Most people would however be sympathetic to parents reigning in their personal need for self expression, validation/proclamation/(insert Deepak Chopra phrase here), for the sake of their children. But alas this is not so, as we will sadly demonstrate.

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Sheikh Jaafar Idris’ response to the Pope

As mentioned in the previous post, Sheikh Jaafar Sheikh Idris has authored a succint reply to Pope Benedict that addresses some of the major themes in his speech.

On Sept 12, 2006, Pope Benedict XIV, delivered a lecture at the University of Regensburg. The lecture was in German but was later translated into English by the Vatican under the title, The Three Stages in the Program of Dehellenization. My reply is based on that translation.

The main theme of the Papal speech was the relationship between faith and reason, and it was mainly about the development of Western thought on this issue, especially in relation to Christianity. But for some obscure reason the Pope started off with something that does not at all seem relevant to his central topic. He began by quoting something which the Byzantine emperor Manuel II Paleologus of the fourteenth century said about Islam.

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Some Thoughts on Pope Benedict’s Speech

At some point, I hope, Muslims will come to realise that there are far more elegant and eloquent ways of responding to the charge that we follow a religion of violence than to respond with the sorts of violent expressions of misdirected rage that we have seen in recent days. Of course, to be fair, one can only imagine what those angry Muslims thought the Pope said because at the time that they started protesting, I understand that the speech had not yet been translated into English, Farsi, Arabic or Urdu.

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Multiculturalism as Government Policy: Is there another option?

Jason Soon at Catallaxy Files makes some passing but nonetheless important observations about multiculturalism:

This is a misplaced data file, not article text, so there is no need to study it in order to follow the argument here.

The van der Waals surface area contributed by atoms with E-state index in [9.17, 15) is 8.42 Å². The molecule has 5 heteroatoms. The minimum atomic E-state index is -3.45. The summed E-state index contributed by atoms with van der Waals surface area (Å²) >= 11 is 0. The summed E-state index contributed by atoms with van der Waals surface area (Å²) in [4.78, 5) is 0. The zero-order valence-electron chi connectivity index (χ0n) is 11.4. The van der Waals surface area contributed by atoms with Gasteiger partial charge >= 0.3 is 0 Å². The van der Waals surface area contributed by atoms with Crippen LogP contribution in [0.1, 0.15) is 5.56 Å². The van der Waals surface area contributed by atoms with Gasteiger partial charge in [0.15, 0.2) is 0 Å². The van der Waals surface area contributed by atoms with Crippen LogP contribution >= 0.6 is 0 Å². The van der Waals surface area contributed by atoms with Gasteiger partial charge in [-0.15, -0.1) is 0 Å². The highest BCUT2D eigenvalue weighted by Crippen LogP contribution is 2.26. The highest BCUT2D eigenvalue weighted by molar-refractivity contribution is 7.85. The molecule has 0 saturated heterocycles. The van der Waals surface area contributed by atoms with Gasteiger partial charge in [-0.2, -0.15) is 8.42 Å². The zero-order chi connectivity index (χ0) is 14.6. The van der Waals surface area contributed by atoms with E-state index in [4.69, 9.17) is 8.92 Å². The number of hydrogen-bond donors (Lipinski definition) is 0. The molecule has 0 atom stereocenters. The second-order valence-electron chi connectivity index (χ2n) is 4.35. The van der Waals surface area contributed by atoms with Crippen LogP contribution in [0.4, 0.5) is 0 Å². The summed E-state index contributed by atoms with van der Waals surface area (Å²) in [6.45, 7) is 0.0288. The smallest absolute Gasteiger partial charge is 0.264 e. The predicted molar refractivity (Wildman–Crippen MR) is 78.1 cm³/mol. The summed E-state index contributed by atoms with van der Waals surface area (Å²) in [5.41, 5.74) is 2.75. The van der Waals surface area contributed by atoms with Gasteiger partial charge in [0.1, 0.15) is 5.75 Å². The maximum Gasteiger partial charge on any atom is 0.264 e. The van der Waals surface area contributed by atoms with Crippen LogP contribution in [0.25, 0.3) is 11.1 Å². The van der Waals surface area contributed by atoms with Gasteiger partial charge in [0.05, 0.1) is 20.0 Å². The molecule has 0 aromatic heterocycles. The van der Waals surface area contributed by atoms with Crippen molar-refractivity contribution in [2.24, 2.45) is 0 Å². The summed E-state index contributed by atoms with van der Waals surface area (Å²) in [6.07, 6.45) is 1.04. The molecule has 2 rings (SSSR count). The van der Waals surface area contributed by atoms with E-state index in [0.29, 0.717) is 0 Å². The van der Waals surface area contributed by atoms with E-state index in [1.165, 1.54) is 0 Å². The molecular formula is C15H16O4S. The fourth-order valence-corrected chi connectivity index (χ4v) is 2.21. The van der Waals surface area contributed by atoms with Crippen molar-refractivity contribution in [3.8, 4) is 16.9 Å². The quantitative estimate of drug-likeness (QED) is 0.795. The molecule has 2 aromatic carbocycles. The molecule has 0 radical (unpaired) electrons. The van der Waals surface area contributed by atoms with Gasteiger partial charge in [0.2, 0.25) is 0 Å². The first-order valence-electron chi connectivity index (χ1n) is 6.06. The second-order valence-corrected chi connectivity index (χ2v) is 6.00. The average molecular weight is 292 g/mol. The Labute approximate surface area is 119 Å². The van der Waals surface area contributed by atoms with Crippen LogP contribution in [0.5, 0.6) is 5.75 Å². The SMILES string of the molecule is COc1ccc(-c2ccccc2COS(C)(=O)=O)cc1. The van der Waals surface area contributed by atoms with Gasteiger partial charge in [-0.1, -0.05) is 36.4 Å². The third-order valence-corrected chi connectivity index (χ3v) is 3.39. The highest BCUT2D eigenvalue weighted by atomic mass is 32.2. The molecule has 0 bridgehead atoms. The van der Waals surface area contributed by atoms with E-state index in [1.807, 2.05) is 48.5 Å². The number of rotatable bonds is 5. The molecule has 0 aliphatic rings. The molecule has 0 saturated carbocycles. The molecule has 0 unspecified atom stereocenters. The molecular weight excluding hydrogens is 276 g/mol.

I have long thought that classical liberalism transcends the tired old multiculturalism debate. While the idea of forced assimilation would be foreign to liberal thinking, liberals have also been critical of the idea of imposing multiculturalism from ‘top down’, implicit in the underlying vision of some of its early advocates, who were in favour of people being not just left alone to decide whether or not to choose to retain their native customs, but to be positively encouraged to do so. Indeed this form of multiculturalism is really not so different from older form of nationalism in that it sees ‘ethnic diversity’ as just another ’stock’ to be cultivated and treated as a ‘national strength’.

By contrast, while classical liberals have always been comfortable with cultural diversity they prefer that this be of the natural, unforced kind, the sort of multiculturalism that emerges from the bottom up like in the ‘melting pot’ analogy much used in the US. True multiculturalism would not need a ‘Department of Multicultural Affairs’ and the cultivation of ethnic commissars collaborating with sensitivity watchdogs. In practice I think Australia has resembled more of this melting pot ideal than what the commissars intended and that has been a good thing.

The choice, as it is often understood by Muslims, is between multiculturalism as state ideology and forced monoculturalism as state ideology. In other words, one approach allows us not only cultural freedoms but state sponsorship and protection of those cultures; and the other approach requires us to jettison our respective cultures and adopt a particular culture and set of values as defined by the state.

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The Death of Imagination

British columnist Peter Hitchens is the brother of Christopher Hitchens but, unlike Christopher, often makes a lot of sense. In his latest post on his blog, he laments what he sees as a wholesale moral and cultural decline in British society. The entire post is worth reading, but he concludes by pointing to what he sees as the most serious problem of all:

But the worst damage of all, I think, has been done by the wholesale destruction of imagination because children are nowadays never allowed to be bored, and are always able to silence their thoughts with noise or pictures. Imagination matters because it is there that we are able to picture the results of what we do before we do it.